With three bracelets tightly taped to our wrist, a VIP lanyard draped over our necks and a tour merch backpack handed to us like a survival kit, you couldn’t tell us nothin’. The concert workers asked us which stage pit we preferred (a very serious dilemma) so we chose stage right. Best choice! We lined up to make our way onto the field and were strictly told, “If you run or get out of line, you go to the back." Elementary school rules. I dig it. Looking around at my pit mates for the next six hours I noticed young fans with sparkles in their eyes and a few who were giving me The Bodyguard vibes. Once we herded into the trenches, more rules came. "Do not try to get on stage. Do not grab on Her, and if you are tapped on the shoulder by the security guard, please move out of the way." You got it, dude.
We locked our knees, dug our nails into the fence and stared out onto the crowd as we patiently waited in the summer sun for the queen to arrive. I chatted with a security guard who proudly admitted to not liking Beyoncé and I held spots for friends as they took bathroom breaks.
Some time after 8 p.m., it was lights out. Monolith up. Girls made their way into formation, then Beyoncé confidently walked out just a few feet from our bodies. She was close enough to touch, not that we’d get very far if we tried. I turn to my friend whose jaw hung to the floor and she mouthed "Oh. My. God." We sing along: "Y'all haters corny with that illuminati mess." Are we really here right now?
Throughout the concert, Bey would come over to serenade us with smiles, vocals and hand brushes. Her dancers hyped us up, if there was any level above the hype we possessed. We filmed selfies each time she trotted by and held back tears while She sang “The Beautiful Ones." After fireworks blasted into the air during the “Halo” finale, I turned to the non-fan security guard and I asked “Sooo?” He replied with, “Ok, ok. I’m definitely a fan now.”
BeyCloud, L.A. Dodgers Stadium, Oct 14
My friend and I opted for nosebleed seats. We try to tell ourselves it's because we want to be able to see the entire production from the comfort of our chairs without people blocking our view but I can't lie that a price tag had a thing to do with that. Beyoncé ticket prices are no joke, and for good reason. But she's not the only concert I'm forking bones over to this month, just the most important. I arrived Bey-Hive hours early even though I'm seated in the sky. This gave me time to climb 72 flights of stairs and ponder expensive tour merch without being stung by the masses waiting in line behind me. "Do I really need a $250 denim jacket with colorful patches all over it?" "That lemon fan is cute, though." "Let me go grab a ten dollar water and some stale fries." I waited for my friend to meet me at the Reserve Section which is kind of the stadium’s creators to give the area of furthest seats the most exclusive name. I feel like Blue Ivy Carter for half a second. Once my friend arrived, we killed time by privately complimenting girls' outfits and high-precision makeup.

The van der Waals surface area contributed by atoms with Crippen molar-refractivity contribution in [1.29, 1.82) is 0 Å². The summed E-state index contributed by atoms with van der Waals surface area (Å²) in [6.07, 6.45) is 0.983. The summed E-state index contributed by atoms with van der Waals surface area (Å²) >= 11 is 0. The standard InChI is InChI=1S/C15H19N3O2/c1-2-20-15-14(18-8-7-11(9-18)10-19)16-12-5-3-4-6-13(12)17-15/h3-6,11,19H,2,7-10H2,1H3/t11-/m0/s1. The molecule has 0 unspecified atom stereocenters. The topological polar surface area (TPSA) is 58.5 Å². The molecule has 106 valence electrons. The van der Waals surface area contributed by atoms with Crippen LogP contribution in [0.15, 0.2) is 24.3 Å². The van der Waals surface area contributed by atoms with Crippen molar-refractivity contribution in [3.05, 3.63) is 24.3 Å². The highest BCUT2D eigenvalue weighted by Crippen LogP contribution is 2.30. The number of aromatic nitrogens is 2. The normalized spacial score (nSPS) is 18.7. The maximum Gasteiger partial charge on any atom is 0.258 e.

I anxiously anticipated the opening because reliving it in my brain honestly gives me goosebumps. I’ve become addicted to the honey pot. As those familiar “Formation” strums begin, I start to shake. Observing the show from so high up allows us to see how completely in sync the dancers are with Bey and it is, once again, a magical moment. My friend and I continuously question “How!?” out loud as we stare in awe of Her beauty, talent and stamina. We ooh and ahhh over the creative direction Todd Torso feeds us through delicious graphics and powerful production. This is the best sendoff to “The Formation World Tour” we could ask for. Beyoncé waves goodbye to everyone from the stage and says, “Til next time… Holla.” So, she’s basically saying there’s a next time. Yassss.
Photos by: Beyonce.com